of the most difficult and dangerous structures to move -- from the
100-foot-tall obelisks of Ancient Egypt to the 1,483 foot tall
Petronas Towers in Kuala Lumpur. Those that dare try to move these
tall structures face almost certain defeat. Yet, despite the risks our
team proves it can be done -- first by peering into the future to move
two of the world's tallest skyscrapers, and then taking on a
present-day challenge never before attempted -- simultaneously moving
two towering silos connected by a common wall.

10-11pm -- Modern Marvels - Pirate Tech.
Bold, cunning, and audacious, pirates are a breed of fighting men and
women who have terrorized the high seas since before recorded history.
At the height of their power in the 1700s they literally influenced
the fate of nations when they became embroiled in the rivalry between
England and Spain. This special will visit maritime museums and
shipwreck sites, utilize walk-and-talk demonstrations of fire arms,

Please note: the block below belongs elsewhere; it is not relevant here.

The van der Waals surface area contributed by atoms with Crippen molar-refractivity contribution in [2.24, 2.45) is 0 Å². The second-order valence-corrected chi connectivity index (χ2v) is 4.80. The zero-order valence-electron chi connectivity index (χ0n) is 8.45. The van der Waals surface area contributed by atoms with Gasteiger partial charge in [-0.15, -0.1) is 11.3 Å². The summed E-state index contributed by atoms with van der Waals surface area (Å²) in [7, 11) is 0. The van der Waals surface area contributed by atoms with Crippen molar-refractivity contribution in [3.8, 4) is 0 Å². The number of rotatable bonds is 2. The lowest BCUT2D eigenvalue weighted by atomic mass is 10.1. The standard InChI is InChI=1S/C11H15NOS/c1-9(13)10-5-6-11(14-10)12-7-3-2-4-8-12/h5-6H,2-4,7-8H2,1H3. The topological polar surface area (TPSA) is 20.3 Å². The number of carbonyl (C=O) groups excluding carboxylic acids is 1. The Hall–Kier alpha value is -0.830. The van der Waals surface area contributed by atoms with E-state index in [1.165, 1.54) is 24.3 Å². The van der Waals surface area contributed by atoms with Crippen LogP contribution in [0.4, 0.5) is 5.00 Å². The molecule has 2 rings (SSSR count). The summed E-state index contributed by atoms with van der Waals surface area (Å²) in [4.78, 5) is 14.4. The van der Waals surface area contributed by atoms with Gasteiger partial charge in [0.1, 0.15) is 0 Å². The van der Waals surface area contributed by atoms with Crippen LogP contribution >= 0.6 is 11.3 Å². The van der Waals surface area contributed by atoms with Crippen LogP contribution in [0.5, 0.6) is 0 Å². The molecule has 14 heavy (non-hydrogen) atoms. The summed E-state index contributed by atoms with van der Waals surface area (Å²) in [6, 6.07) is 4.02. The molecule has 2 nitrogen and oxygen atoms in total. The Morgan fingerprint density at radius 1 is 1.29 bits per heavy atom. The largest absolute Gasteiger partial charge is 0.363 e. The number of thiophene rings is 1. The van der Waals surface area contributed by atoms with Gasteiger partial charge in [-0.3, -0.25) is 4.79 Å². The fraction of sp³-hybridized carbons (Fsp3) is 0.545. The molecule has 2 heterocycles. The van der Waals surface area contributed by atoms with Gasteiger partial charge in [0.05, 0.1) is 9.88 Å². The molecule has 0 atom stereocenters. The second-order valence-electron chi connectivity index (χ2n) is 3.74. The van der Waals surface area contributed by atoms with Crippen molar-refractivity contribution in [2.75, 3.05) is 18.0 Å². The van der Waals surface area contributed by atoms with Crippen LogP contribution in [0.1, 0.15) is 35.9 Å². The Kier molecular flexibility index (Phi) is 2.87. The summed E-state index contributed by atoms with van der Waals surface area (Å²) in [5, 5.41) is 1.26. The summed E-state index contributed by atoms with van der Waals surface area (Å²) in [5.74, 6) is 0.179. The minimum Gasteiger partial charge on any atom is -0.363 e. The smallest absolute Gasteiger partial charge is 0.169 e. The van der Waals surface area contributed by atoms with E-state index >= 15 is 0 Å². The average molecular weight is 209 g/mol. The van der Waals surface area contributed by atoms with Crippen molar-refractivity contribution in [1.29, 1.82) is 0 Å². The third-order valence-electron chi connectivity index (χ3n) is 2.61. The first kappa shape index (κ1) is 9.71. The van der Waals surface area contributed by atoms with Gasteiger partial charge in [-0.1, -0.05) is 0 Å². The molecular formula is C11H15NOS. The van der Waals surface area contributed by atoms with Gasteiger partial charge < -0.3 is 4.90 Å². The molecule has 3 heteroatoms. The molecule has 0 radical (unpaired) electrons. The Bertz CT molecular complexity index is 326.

swords, and navigation instruments to help spotlight the innovations
pirates brought to maritime technology. Includes a look at how many
pirates modified their ships to make them faster and more powerful.

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Friday, May 25, 2007
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7-8pm -- Modern Marvels - Hunting Gear.
They are lethal tools that ensured our survival, altered our
evolution, and maintained our dominion over other animals. Though
hunting technology is the backbone of a multi-billion-dollar sports
industry, current cutting-edge gear is a far cry from prehistoric
man's rudimentary tools. From the crude knife to 24-hour digital
cameras that monitor animal movement and earmuffs with microphones to
amplify outside noise while blocking gunshot sound, we examine the
development of hunting weapons and gear.

8-9pm -- Save Our History - Sherman's Total War Tactics
During his march through Georgia and the Carolinas in 1864-65, General
William Tecumseh Sherman's army destroyed towns, decimated the land
and broke the spirit of the rebels. He is still the most hated man in
Georgia. Join Steve Thomas as he travels the entire route of the
march, investigating the destructive tactics, tools, and technologies
used by Sherman's 62,000 Union troops. Discover how Sherman's brutal
but highly innovative march moved fast and effectively.

9-11pm -- Dogfights: The Greatest Air Battles -
Ever imagine what it would be like to participate in the most historic
air battles of all time? Imagine no more. This special puts viewers in
the cockpit to recreate four famous air battles, using computer
graphics, animation, firsthand accounts, and archival footage to make